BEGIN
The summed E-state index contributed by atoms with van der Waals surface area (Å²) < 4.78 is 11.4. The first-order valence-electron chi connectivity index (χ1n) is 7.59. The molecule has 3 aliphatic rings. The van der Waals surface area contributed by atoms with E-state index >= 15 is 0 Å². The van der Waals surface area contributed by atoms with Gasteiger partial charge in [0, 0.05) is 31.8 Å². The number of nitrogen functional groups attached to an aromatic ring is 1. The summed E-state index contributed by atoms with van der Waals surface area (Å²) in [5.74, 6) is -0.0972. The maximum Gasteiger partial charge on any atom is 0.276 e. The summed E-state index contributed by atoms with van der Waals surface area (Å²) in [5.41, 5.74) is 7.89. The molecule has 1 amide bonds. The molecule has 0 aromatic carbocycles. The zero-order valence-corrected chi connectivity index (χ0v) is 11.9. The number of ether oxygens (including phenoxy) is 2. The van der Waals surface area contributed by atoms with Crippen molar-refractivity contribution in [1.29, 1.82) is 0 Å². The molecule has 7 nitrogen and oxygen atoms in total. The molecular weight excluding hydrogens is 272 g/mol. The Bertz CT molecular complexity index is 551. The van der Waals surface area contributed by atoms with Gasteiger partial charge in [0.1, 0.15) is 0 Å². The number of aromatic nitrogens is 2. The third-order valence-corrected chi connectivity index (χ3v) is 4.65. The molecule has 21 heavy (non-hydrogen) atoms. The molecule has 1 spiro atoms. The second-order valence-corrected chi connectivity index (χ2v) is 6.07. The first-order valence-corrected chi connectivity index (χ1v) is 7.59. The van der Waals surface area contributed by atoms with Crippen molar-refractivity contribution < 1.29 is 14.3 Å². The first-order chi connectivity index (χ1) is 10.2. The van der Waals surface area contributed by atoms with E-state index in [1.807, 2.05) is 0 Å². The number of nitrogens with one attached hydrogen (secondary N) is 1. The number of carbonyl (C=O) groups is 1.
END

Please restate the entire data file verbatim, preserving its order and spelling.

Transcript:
The summed E-state index contributed by atoms with van der Waals surface area (Å²) < 4.78 is 11.4. The first-order valence-electron chi connectivity index (χ1n) is 7.59. The molecule has 3 aliphatic rings. The van der Waals surface area contributed by atoms with E-state index >= 15 is 0 Å². The van der Waals surface area contributed by atoms with Gasteiger partial charge in [0, 0.05) is 31.8 Å². The number of nitrogen functional groups attached to an aromatic ring is 1. The summed E-state index contributed by atoms with van der Waals surface area (Å²) in [5.74, 6) is -0.0972. The maximum Gasteiger partial charge on any atom is 0.276 e. The summed E-state index contributed by atoms with van der Waals surface area (Å²) in [5.41, 5.74) is 7.89. The molecule has 1 amide bonds. The molecule has 0 aromatic carbocycles. The zero-order valence-corrected chi connectivity index (χ0v) is 11.9. The number of ether oxygens (including phenoxy) is 2. The van der Waals surface area contributed by atoms with Crippen molar-refractivity contribution in [1.29, 1.82) is 0 Å². The molecule has 7 nitrogen and oxygen atoms in total. The molecular weight excluding hydrogens is 272 g/mol. The Bertz CT molecular complexity index is 551. The van der Waals surface area contributed by atoms with Gasteiger partial charge in [0.1, 0.15) is 0 Å². The number of aromatic nitrogens is 2. The third-order valence-corrected chi connectivity index (χ3v) is 4.65. The molecule has 21 heavy (non-hydrogen) atoms. The molecule has 1 spiro atoms. The second-order valence-corrected chi connectivity index (χ2v) is 6.07. The first-order valence-corrected chi connectivity index (χ1v) is 7.59. The van der Waals surface area contributed by atoms with Crippen molar-refractivity contribution < 1.29 is 14.3 Å². The first-order chi connectivity index (χ1) is 10.2. The van der Waals surface area contributed by atoms with E-state index in [1.807, 2.05) is 0 Å². The number of nitrogens with one attached hydrogen (secondary N) is 1. The number of carbonyl (C=O) groups is 1.